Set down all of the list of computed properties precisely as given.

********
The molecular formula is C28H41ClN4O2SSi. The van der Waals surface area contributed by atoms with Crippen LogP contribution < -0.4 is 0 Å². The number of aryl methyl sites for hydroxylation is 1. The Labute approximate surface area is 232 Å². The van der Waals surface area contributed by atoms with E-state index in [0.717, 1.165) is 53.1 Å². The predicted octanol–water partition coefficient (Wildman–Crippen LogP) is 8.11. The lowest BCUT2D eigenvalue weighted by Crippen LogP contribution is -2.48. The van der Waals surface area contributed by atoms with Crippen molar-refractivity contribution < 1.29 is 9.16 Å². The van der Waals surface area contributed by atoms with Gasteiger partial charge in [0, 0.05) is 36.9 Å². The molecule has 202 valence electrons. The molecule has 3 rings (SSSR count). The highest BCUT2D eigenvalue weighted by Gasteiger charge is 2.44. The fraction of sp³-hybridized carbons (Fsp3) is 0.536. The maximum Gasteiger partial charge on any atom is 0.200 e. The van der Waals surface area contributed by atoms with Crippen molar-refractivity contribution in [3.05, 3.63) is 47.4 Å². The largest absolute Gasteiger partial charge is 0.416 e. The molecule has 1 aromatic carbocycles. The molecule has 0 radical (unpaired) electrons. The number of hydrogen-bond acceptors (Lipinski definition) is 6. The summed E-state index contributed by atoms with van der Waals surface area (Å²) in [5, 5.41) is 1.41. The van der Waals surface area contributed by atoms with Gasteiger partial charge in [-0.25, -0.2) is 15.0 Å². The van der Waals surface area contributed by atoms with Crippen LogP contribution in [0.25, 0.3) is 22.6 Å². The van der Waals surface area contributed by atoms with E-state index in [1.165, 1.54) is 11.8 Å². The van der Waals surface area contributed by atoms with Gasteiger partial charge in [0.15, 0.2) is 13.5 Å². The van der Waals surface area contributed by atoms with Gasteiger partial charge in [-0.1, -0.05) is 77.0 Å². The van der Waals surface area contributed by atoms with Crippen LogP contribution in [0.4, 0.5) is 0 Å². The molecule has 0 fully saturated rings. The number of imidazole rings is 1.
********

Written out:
The molecular formula is C28H41ClN4O2SSi. The van der Waals surface area contributed by atoms with Crippen LogP contribution < -0.4 is 0 Å². The number of aryl methyl sites for hydroxylation is 1. The Labute approximate surface area is 232 Å². The van der Waals surface area contributed by atoms with E-state index in [0.717, 1.165) is 53.1 Å². The predicted octanol–water partition coefficient (Wildman–Crippen LogP) is 8.11. The lowest BCUT2D eigenvalue weighted by Crippen LogP contribution is -2.48. The van der Waals surface area contributed by atoms with Crippen molar-refractivity contribution < 1.29 is 9.16 Å². The van der Waals surface area contributed by atoms with Gasteiger partial charge in [0, 0.05) is 36.9 Å². The molecule has 202 valence electrons. The molecule has 3 rings (SSSR count). The highest BCUT2D eigenvalue weighted by Gasteiger charge is 2.44. The fraction of sp³-hybridized carbons (Fsp3) is 0.536. The maximum Gasteiger partial charge on any atom is 0.200 e. The van der Waals surface area contributed by atoms with Crippen molar-refractivity contribution in [3.05, 3.63) is 47.4 Å². The largest absolute Gasteiger partial charge is 0.416 e. The molecule has 1 aromatic carbocycles. The molecule has 0 radical (unpaired) electrons. The number of hydrogen-bond acceptors (Lipinski definition) is 6. The summed E-state index contributed by atoms with van der Waals surface area (Å²) in [5, 5.41) is 1.41. The van der Waals surface area contributed by atoms with Gasteiger partial charge in [-0.25, -0.2) is 15.0 Å². The van der Waals surface area contributed by atoms with Crippen LogP contribution in [0.25, 0.3) is 22.6 Å². The van der Waals surface area contributed by atoms with E-state index in [1.165, 1.54) is 11.8 Å². The van der Waals surface area contributed by atoms with Gasteiger partial charge in [0.15, 0.2) is 13.5 Å². The van der Waals surface area contributed by atoms with Gasteiger partial charge in [-0.1, -0.05) is 77.0 Å². The van der Waals surface area contributed by atoms with Crippen LogP contribution in [0.4, 0.5) is 0 Å². The molecule has 0 fully saturated rings. The number of imidazole rings is 1.